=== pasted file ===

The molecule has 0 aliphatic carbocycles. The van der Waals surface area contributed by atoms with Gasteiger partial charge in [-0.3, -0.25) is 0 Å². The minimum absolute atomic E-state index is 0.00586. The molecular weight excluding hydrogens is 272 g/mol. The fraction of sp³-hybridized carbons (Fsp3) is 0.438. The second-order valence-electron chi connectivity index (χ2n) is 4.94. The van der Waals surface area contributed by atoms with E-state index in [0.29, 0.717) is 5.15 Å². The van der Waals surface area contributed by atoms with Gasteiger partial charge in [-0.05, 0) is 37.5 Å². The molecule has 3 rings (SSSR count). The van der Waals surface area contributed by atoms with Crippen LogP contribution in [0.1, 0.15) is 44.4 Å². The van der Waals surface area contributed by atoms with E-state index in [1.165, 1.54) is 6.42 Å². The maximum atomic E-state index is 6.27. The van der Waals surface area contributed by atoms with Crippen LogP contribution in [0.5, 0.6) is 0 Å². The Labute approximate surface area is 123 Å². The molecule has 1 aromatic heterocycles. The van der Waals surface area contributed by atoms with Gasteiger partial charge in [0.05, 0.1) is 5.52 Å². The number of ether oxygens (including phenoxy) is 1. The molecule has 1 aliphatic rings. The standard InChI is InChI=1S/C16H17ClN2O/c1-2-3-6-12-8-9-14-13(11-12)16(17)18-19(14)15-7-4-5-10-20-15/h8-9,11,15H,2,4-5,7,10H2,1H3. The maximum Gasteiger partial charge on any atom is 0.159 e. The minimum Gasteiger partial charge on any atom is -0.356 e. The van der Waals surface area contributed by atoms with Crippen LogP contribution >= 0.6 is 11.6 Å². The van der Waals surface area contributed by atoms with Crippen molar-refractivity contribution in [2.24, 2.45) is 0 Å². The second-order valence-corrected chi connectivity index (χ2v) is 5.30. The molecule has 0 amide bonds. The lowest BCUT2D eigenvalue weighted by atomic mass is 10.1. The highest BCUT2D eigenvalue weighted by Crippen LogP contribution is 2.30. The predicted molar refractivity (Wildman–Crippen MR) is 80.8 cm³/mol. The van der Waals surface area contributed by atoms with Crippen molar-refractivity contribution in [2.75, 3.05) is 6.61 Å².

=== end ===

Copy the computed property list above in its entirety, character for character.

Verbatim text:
The molecule has 0 aliphatic carbocycles. The van der Waals surface area contributed by atoms with Gasteiger partial charge in [-0.3, -0.25) is 0 Å². The minimum absolute atomic E-state index is 0.00586. The molecular weight excluding hydrogens is 272 g/mol. The fraction of sp³-hybridized carbons (Fsp3) is 0.438. The second-order valence-electron chi connectivity index (χ2n) is 4.94. The van der Waals surface area contributed by atoms with E-state index in [0.29, 0.717) is 5.15 Å². The van der Waals surface area contributed by atoms with Gasteiger partial charge in [-0.05, 0) is 37.5 Å². The molecule has 3 rings (SSSR count). The van der Waals surface area contributed by atoms with Crippen LogP contribution in [0.1, 0.15) is 44.4 Å². The van der Waals surface area contributed by atoms with E-state index in [1.165, 1.54) is 6.42 Å². The maximum atomic E-state index is 6.27. The van der Waals surface area contributed by atoms with Crippen LogP contribution in [0.5, 0.6) is 0 Å². The Labute approximate surface area is 123 Å². The molecule has 1 aromatic heterocycles. The van der Waals surface area contributed by atoms with Gasteiger partial charge in [0.05, 0.1) is 5.52 Å². The number of ether oxygens (including phenoxy) is 1. The molecule has 1 aliphatic rings. The standard InChI is InChI=1S/C16H17ClN2O/c1-2-3-6-12-8-9-14-13(11-12)16(17)18-19(14)15-7-4-5-10-20-15/h8-9,11,15H,2,4-5,7,10H2,1H3. The maximum Gasteiger partial charge on any atom is 0.159 e. The minimum Gasteiger partial charge on any atom is -0.356 e. The van der Waals surface area contributed by atoms with Crippen LogP contribution >= 0.6 is 11.6 Å². The van der Waals surface area contributed by atoms with Crippen molar-refractivity contribution in [2.24, 2.45) is 0 Å². The second-order valence-corrected chi connectivity index (χ2v) is 5.30. The molecule has 0 amide bonds. The lowest BCUT2D eigenvalue weighted by atomic mass is 10.1. The highest BCUT2D eigenvalue weighted by Crippen LogP contribution is 2.30. The predicted molar refractivity (Wildman–Crippen MR) is 80.8 cm³/mol. The van der Waals surface area contributed by atoms with Crippen molar-refractivity contribution in [2.75, 3.05) is 6.61 Å².